The Maritime History of the Great Lakes
British Whig (Kingston, ON), 25 Jun 1908

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Want To Get Jobs On Lake Vessels.

That there are plenty of men out of work is shown by the fact that every boat coming in the harbor is visited by unemployed.

"We have men coming on board looking for work at every port," said a marine man this morning.

There are so many men to be had at present, that drunkenness will not be tolerated. One grain vessel arrived in port this morning, discharged several of the crew, because they got drunk while the vessel was at Port Colborne. Another member of the crew was given his walking ticket because he fell asleep while on duty. He had been given six hours sleep, and in less than an hour after he went on duty, he was found taking a quiet little nap in a secluded part of the vessel. He was told that when the boat reached Kingston his services would be no longer required. A new man was taken on here.

Secured A New Boat.

Some time ago the yacht "I'll See" was purchased by the Ontario government for the use of Fishing Inspector Phillips at Smith's Falls. The yacht was placed on the Rideau river, and upon its trial gave a speed of fifteen miles an hour. After a few days of trial it was found to be unsuitable for use on the Rideau, and Fish and Game Warden Alfred Hunter trade it with Webster Bros., for their steamyacht Naaid, also giving them $325 in addition. On Monday, the superintendent of the Fisheries Department will arrive in Kingston, and in company with Mr. Hunter, will make the first trip in the new boat to Smith's Falls.

Highest In A Century.

Capt. R.H. McKay says he never knew the water to be so high as it has been this season. As the captain has been taking note of Kingston affairs for the past seventy years, when he was a lad of fifteen, it may be safely asserted that the water level this year is higher than it has been in perhaps a century.

Elevator In Good Shape.

The Whig is informed that the old Mooers' elevator, now controlled by the Cereal company, is in good order for receiving grain cargoes from vessels, and is prepared to do so at this or any other time. The elevator leg and machinery are in good working form and always have been. Hence there is lots of storage room for grain coming to Kingston.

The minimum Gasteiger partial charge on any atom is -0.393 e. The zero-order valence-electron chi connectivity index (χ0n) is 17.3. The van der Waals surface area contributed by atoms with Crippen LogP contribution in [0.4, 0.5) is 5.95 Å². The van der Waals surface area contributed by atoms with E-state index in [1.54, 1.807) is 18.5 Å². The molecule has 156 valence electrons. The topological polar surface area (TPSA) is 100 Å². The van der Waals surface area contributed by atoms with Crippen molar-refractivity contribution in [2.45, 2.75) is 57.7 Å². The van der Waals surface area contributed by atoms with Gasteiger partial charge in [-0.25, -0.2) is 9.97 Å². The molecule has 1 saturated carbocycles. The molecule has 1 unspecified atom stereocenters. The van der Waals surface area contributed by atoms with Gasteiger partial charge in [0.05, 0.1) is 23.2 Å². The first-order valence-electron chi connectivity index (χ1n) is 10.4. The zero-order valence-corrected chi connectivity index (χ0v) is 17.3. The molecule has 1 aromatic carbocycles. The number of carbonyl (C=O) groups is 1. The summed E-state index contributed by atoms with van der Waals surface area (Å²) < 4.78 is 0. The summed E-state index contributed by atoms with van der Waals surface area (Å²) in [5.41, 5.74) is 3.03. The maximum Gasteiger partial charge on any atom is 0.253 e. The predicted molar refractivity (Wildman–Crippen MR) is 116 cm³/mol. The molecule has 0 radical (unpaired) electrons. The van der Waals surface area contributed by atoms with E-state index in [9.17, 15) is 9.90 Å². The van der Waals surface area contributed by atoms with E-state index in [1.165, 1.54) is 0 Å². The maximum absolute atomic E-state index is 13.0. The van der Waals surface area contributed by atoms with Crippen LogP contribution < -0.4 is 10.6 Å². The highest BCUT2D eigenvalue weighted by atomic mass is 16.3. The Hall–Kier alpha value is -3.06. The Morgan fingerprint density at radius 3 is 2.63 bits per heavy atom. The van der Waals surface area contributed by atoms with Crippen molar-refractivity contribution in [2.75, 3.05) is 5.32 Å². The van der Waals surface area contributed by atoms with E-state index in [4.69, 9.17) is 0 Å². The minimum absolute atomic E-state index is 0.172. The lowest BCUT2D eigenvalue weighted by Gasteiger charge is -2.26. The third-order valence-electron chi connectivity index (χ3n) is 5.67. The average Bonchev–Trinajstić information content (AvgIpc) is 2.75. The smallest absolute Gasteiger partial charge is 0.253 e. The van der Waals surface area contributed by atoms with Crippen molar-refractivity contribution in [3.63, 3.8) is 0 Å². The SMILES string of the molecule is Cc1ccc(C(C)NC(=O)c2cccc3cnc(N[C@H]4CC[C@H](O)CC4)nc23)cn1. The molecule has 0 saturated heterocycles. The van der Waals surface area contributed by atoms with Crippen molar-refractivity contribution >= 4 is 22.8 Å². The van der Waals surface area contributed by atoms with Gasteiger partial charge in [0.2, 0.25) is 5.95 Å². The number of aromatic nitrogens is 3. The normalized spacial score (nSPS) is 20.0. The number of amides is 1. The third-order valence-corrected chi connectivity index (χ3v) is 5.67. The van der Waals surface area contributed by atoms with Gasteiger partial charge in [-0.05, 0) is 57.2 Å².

Marine Paragraphs.

The steamer Missisquoi was up from river points today.

The schooner Mary Ann Lydon cleared for Oswego to load coal for R. Crawford.

The steambarge Robert McDonald is loading feldspar at Richardsons' for Charlotte.

The schooner Acacia cleared for Fairhaven to load coal for R. Crawford. The steambarge John Randall cleared for Oswego.

Swift's: The steamer Kingston, down and up, today; schooner Keewatin from Oswego, coal; steamer Belleville down this morning; steamer Rideau Queen cleared for Ottawa this morning.

The owners of the steamer City of Montreal made no application for the use of the drydock here, to make repairs, and consequently it could not be refused them. The steamer went to Ogdensburg, where she can make repairs and come back to Canada, paying no duty for repairs. United States vessels making repairs in Canada must pay duty when they return from the foreign ports.

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Date of Publication:
25 Jun 1908
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Geographic Coverage:
  • Ontario, Canada
    Latitude: 44.22976 Longitude: -76.48098
Rick Neilson
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pd [more details]
Copyright Statement:
Public domain: Copyright has expired according to the applicable Canadian or American laws. No restrictions on use.
Maritime History of the Great Lakes
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British Whig (Kingston, ON), 25 Jun 1908